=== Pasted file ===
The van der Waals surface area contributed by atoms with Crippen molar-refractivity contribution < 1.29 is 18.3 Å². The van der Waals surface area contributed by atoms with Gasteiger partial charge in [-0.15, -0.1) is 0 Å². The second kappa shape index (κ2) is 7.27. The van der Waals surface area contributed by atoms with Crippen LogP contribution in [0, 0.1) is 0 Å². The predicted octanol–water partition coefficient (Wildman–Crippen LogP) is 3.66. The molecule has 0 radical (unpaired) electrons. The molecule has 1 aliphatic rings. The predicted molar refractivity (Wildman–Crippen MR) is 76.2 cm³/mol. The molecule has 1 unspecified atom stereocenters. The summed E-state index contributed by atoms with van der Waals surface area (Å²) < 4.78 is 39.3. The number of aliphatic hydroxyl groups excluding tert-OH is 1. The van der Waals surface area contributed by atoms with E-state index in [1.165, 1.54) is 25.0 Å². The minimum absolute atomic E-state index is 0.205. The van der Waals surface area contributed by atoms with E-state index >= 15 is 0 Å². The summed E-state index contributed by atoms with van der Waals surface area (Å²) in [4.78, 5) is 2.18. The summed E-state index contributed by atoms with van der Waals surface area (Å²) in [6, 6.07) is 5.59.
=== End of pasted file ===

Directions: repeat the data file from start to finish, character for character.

The van der Waals surface area contributed by atoms with Crippen molar-refractivity contribution < 1.29 is 18.3 Å². The van der Waals surface area contributed by atoms with Gasteiger partial charge in [-0.15, -0.1) is 0 Å². The second kappa shape index (κ2) is 7.27. The van der Waals surface area contributed by atoms with Crippen LogP contribution in [0, 0.1) is 0 Å². The predicted octanol–water partition coefficient (Wildman–Crippen LogP) is 3.66. The molecule has 0 radical (unpaired) electrons. The molecule has 1 aliphatic rings. The predicted molar refractivity (Wildman–Crippen MR) is 76.2 cm³/mol. The molecule has 1 unspecified atom stereocenters. The summed E-state index contributed by atoms with van der Waals surface area (Å²) < 4.78 is 39.3. The number of aliphatic hydroxyl groups excluding tert-OH is 1. The van der Waals surface area contributed by atoms with E-state index in [1.165, 1.54) is 25.0 Å². The minimum absolute atomic E-state index is 0.205. The van der Waals surface area contributed by atoms with E-state index >= 15 is 0 Å². The summed E-state index contributed by atoms with van der Waals surface area (Å²) in [4.78, 5) is 2.18. The summed E-state index contributed by atoms with van der Waals surface area (Å²) in [6, 6.07) is 5.59.